Mystical Certitude

From C A & C, newsletter, today the 20th of May

Truly, you are a God who hides, O God of Israel, the Savior. —Isaiah 45:15

Father Richard closes this week’s meditations on how God is encountered not through words but through humble “not knowing”:

I want to point out that there are two different kinds of certitude: mouthy and mystical.

Just for the sake of alliteration and cleverness, I call the first one “mouthy certitude.” Mouthy certitude is filled with bravado, overstatement, quick, dogmatic conclusions, and a rush to judgment. People like this are always trying to convince others. They need to get us on their side and tend to talk a lot in the process. Underneath the “mouthiness” is a lot of anxiety about being right. Mouthy certitude, I think, often gives itself away, frankly, by being rude and even unkind because it’s so convinced it has the whole truth.

We have to balance mouthy certitude with “mystical certitude.” Mystical certitude is utterly authoritative, but it’s humble. It isn’t unkind. It doesn’t need to push its agenda. It doesn’t need to compel anyone to join a club, a political party, or even a religion. It’s a calm, collected presence, which Jesus seems to possess entirely. As Jesuit Greg Boyle writes, “There is no place in the gospel where Jesus is defensive. In fact, he says, ‘Do not worry what your defense will be’ [Luke 12:11]. Jesus had no interest in winning the argument, only in making the argument.” [1]

Those who know always know that they don’t know. That’s the character of the mystic. The very word “mystical” comes from the Sanskrit “mū,” which was associated with being tongue-tied or hushed to silence. This Indo-European root shaped the words “mystery,” “mystic,” “mute,” “mumble,” and others. It’s when we come before what the scholar Rudolph Otto (1869–1937) called the “mysterium tremendum” [2]—the tremendous mystery of God—and we can’t find the words. All we can do is mutter, because we know whatever just happened is beyond words, beyond proving, and beyond any kind of rational certitude. Our present notion of God is never it, because if we comprehend it, it is not God. If you happen to have the charismatic gift of speaking in tongues, it is a physiological experience of the ineffability of true spiritual experience. Maybe we all need to pray in tongues!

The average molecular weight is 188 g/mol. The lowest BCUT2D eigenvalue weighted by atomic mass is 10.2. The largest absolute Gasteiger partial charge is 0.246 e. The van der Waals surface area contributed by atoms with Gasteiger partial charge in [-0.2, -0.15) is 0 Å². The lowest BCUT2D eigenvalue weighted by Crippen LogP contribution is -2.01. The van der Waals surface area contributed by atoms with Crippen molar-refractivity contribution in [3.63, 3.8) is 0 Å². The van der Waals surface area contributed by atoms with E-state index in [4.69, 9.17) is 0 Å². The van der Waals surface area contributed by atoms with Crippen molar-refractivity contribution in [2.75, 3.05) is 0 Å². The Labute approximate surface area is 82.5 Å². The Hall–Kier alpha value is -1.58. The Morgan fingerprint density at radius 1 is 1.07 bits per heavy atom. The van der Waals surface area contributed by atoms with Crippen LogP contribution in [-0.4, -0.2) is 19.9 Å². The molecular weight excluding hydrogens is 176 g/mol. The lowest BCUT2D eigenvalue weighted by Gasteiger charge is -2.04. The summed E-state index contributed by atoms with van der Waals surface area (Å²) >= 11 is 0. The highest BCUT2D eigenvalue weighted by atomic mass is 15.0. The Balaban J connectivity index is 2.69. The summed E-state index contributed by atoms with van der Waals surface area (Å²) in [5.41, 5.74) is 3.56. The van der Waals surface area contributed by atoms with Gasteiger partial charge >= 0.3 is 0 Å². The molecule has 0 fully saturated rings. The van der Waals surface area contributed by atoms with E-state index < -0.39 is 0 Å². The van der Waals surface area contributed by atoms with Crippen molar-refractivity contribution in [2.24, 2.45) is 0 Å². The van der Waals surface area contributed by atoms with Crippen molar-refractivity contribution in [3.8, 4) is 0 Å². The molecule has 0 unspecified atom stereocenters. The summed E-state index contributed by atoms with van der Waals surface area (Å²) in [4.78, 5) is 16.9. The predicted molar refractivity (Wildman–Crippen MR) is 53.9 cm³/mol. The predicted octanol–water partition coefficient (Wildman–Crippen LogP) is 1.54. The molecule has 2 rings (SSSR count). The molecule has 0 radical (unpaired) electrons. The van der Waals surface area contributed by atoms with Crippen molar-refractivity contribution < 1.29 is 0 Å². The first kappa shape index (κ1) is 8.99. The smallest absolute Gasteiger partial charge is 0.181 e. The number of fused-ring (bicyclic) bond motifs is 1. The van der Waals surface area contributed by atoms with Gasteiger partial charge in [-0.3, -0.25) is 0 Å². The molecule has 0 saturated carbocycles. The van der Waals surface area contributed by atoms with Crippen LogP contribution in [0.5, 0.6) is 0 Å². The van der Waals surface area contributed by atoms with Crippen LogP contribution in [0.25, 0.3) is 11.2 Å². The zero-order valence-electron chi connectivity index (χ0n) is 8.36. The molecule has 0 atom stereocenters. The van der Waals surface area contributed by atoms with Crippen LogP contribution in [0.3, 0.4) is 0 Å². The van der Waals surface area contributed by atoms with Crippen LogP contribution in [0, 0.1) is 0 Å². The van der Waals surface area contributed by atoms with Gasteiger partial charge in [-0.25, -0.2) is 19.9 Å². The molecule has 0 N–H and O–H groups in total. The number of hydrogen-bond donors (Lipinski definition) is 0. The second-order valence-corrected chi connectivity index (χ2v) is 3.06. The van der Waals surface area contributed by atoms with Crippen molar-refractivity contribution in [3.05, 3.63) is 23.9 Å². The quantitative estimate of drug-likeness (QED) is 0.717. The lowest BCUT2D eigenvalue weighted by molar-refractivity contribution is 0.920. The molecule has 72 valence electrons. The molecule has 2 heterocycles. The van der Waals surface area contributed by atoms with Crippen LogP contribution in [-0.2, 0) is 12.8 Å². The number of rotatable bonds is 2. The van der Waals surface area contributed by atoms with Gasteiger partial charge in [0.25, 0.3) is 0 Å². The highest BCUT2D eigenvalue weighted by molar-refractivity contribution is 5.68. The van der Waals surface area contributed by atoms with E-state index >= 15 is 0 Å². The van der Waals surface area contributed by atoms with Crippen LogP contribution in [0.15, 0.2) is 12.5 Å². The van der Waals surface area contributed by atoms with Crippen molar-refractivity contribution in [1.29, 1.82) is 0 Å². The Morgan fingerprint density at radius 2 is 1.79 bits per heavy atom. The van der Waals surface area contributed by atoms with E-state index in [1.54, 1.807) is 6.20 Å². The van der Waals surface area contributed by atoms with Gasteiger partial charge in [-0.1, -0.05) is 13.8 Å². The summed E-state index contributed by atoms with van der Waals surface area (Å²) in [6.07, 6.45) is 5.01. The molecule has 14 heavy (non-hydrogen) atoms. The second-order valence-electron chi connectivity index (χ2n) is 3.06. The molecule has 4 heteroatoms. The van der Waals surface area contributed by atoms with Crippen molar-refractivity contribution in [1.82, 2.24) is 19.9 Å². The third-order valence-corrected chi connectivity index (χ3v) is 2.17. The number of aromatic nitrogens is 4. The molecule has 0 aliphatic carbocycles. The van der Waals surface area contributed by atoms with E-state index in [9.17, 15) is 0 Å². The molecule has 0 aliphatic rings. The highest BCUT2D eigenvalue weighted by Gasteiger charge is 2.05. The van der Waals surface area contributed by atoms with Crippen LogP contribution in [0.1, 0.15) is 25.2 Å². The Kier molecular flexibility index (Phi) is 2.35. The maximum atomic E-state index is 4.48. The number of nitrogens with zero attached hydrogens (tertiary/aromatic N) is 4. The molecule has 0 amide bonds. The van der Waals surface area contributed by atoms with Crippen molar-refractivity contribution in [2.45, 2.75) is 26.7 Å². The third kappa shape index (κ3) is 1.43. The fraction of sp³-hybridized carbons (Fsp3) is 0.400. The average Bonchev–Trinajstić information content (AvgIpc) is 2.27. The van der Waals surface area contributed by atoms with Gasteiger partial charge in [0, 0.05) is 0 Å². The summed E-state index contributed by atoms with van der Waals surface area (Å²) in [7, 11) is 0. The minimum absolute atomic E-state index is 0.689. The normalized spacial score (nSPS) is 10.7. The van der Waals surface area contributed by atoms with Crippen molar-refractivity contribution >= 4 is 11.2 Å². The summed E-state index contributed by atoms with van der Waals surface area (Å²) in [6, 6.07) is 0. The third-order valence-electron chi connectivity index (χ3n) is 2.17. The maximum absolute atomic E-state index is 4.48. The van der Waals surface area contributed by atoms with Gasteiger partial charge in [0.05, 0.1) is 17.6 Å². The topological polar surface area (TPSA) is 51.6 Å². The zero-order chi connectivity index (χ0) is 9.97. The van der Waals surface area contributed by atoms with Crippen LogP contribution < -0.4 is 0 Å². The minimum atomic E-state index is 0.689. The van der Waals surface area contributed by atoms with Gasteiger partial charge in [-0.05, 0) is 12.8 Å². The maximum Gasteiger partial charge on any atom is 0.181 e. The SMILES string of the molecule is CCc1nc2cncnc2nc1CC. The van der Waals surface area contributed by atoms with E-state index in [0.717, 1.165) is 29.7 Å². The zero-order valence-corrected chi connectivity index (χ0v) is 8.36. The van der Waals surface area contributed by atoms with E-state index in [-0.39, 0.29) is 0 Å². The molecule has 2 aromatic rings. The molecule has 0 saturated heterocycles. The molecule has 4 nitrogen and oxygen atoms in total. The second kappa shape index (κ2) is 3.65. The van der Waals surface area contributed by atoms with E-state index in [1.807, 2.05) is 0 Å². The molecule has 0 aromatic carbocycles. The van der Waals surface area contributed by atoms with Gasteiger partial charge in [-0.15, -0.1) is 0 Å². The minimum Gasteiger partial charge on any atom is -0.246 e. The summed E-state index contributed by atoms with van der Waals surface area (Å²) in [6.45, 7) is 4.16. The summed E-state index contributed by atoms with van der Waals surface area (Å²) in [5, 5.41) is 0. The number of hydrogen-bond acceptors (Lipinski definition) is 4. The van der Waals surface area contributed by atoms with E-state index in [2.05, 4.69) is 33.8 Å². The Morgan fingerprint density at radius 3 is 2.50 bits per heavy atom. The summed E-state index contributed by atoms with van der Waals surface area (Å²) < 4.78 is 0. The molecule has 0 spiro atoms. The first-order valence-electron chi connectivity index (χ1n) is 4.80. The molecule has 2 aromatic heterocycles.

The only people who grow in truth are those who are humble and honest. This is traditional Christian doctrine and is, in effect, the maxim of Alcoholics Anonymous. Without those two qualities—humility and honesty—we just don’t grow. If we try to use religion to aggrandize the self, we will end up just the opposite: proud and dishonest. Humility and honesty are really the same thing. A humble person is simply someone who is naturally honest about their own truth. You and I came along a few years ago; we’re going to be gone in a few more years. The only honest response to such a mystery is humility.

[1] Gregory Boyle, The Whole Language: The Power of Extravagant Tenderness (New York: Avid Reader Press, 2021), 130.

[2] Rudolf Otto, The Idea of the Holy, trans. John W. Harvey (London: Oxford University Press, 1923), 12.

Adapted from Richard Rohr, Following the Mystics through the Narrow Gate: Seeing God in All Things (Albuquerque, NM: Center for Action and Contemplation, 2010).  Available as CDDVD, and MP3 download; and

Everything Belongs: The Gift of Contemplative Prayer (New York: Crossroad Publishing, 1999, 2003), 120.

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